How to Size your Solar Array
Five Steps on How to Size your Solar Array
Accurately sizing your solar power system is not as difficult as you may think. Knowing how to size your solar array or how many solar panels you will need as part of your solar system depends upon the amount of peak sun hours available per day and the actual energy consumption of your home. Also, what percentage of your home’s energy needs do you want to generate using your solar array.
Photovoltaic solar panels come in a variety of different voltage and wattage sizes and are designed to supply energy to your home. Generally, solar panels are classified by their rated output power, which is defined in WATTS. For example, 100 watts peak power or 100 Wp.
This standard wattage rating is the amount of electrical power that the solar pv panel can potentially produce during one hour of bright sunlight. Electrical power is the product of the panels voltage and its output current, as P = V x I.
One of the biggest technical challenges to overcome with all photovoltaic installations, regardless of configuration, is the correct sizing of the system to meet the demands of the household. As too few pv panels could mean not enough solar energy generated, while too many panels could be a potential over investment and a waste of your money.
The size of the photovoltaic system required varies from home to home as each homes energy usage and energy efficiency will be different. But determining the optimum number of panels and total wattage of your solar system on requires knowledge of your household usage and some simple maths.
To help you overcome some of these challenges, we have put together an easy-to-follow, step-by-step guide that will assist you to easily size your photovoltaic system.
The modern world relies heavily on the use of energy obtained from burning fossil fuels, and without this energy machines will not operate and electricity will not be generated. Electricity is needed for everything from powering the lights in our homes to running a high speed rail network across the globe.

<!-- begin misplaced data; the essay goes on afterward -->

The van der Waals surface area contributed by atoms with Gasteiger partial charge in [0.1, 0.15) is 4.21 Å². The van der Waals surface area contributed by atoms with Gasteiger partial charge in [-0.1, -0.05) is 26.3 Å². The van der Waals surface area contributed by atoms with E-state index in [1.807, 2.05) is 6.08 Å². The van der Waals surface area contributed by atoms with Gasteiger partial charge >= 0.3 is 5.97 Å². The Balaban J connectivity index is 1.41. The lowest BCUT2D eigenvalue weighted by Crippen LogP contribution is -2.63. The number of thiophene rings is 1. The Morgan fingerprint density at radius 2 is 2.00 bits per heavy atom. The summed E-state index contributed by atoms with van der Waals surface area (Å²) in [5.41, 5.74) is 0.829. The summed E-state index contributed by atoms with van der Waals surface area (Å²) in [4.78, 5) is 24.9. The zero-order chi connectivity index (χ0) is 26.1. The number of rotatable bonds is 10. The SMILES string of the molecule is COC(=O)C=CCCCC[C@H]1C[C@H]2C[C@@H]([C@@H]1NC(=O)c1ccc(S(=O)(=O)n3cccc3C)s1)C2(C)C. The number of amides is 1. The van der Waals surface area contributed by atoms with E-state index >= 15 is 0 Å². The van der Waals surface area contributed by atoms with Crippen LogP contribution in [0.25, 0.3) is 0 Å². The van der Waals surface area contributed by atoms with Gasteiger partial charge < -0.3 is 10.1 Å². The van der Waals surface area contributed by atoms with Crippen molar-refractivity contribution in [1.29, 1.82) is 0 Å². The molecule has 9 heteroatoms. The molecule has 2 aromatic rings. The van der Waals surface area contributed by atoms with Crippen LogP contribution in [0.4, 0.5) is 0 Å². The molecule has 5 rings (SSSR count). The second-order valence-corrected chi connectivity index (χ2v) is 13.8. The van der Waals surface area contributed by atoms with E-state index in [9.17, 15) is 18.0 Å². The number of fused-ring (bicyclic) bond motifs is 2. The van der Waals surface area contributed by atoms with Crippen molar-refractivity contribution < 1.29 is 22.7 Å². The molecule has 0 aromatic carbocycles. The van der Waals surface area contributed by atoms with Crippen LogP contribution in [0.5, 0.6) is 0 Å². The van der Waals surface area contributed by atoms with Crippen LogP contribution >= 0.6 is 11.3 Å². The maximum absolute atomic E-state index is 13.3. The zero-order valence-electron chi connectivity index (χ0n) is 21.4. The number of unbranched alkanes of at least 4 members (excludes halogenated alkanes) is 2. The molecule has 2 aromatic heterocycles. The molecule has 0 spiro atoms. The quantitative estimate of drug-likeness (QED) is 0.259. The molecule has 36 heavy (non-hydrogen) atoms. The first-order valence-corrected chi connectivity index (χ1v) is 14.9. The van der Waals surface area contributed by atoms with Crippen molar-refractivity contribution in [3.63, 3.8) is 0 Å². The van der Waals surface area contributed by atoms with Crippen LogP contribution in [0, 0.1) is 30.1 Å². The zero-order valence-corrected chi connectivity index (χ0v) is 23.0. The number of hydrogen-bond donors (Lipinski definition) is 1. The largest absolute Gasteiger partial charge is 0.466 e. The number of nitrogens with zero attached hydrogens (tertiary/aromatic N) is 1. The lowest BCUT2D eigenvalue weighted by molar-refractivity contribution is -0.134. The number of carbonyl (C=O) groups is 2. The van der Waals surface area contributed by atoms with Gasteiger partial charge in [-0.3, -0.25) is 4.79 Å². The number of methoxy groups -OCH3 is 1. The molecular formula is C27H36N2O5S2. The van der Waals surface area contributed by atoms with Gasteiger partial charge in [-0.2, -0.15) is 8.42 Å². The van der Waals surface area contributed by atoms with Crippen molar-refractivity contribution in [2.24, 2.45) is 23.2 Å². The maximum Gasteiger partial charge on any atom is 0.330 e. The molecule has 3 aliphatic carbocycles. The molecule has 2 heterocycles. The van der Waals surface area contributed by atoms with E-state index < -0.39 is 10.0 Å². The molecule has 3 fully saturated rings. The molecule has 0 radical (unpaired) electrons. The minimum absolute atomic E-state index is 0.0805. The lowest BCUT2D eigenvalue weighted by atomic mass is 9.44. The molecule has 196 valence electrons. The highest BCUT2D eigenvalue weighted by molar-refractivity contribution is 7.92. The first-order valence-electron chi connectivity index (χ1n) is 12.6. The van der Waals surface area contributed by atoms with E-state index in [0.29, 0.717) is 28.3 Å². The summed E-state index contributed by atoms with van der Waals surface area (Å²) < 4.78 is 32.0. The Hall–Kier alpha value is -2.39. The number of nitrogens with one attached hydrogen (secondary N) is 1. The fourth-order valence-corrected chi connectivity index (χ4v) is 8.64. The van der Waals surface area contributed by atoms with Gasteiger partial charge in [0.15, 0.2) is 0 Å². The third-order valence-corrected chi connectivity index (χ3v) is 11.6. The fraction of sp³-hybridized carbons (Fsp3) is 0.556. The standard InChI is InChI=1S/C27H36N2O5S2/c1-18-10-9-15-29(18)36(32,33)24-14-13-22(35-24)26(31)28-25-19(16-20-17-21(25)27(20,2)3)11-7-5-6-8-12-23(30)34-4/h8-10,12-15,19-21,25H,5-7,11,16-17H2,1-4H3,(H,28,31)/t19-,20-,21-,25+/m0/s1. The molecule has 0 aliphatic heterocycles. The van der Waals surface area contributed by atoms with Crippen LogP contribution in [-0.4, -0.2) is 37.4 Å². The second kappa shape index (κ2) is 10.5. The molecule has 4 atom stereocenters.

Our energy consumption and requirements have been increasing rapidly during the last 250 years following the advent of the industrial revolution. From the age of steam until today this rapid increase in the use of energy has created its own problems of supply and demand. This growing world energy demand has led to increased use of cheap fossil fuels such as coal, crude oil and natural gas, just to generate electricity and keep the lights on.
How to Size your Solar Array
The following list will help you determine how to size your solar array and more importantly, how many photovoltaic solar panels you may need.
Step 1. – Determine the Suns Peak Hours Available Per Day
Solar panels are typically sold by their peak wattage output (100 Wp). When the sun is at its strongest or peak intensity usually at solar noon on a clear day, it produces the equivalent of about 1000 watts per metre2 (1000 W/m2) of solar irradiance directly onto the Earth’s surface. One hour of maximum, or 100% sunshine received by a solar panel equals the equivalent of one full sun hour.
So if a solar panel is rated at say 100 Wp (watts peak) it would supply 100 watts of peak power at the brightest part of the day. If the average peak sun hours for a particular location is given as 4.5 hours, this means then that our solar panel will provide 450 watt-hours (4.5 hrs x 100 Wp) a day of peak electricity during the day. Obviously the sun shines longer than 4.5 hours a day, but here we are interested in the number of hours of full sun, as it is this that will generate the maximum 100 watts of solar energy.
Climate data given for a particular location on the Earth’s surface would give the solar intensity data in terms of peak sun hours, so the suns intensity from sun rise to peak hours and back down to sunset throughout the day will be a percentage of the peak hours and therefore the power output from a photovoltaic cell will also be a percentage of the maximum during these times.
For example, early in the morning a 100W solar panel may only be producing 25 watts, then midday it produces the full 100 watts, and in the afternoon only 25 or 30 watts again. One myth that homeowners seem to think is that a pv solar panel (or array) will produce its rated wattage all the time throughout the day. But this is not the case as maximum power is only generated when the sun shines directly onto the solar panel.
Step 2. – Determine Your Energy Needs In Terms Of Watts Per Hour
To determine the required overall power rating of a photovoltaic solar system required to power a home, the electrical energy needs in terms of watts per hour should first be evaluated. To work out your homes power requirements, you need to do some homework first.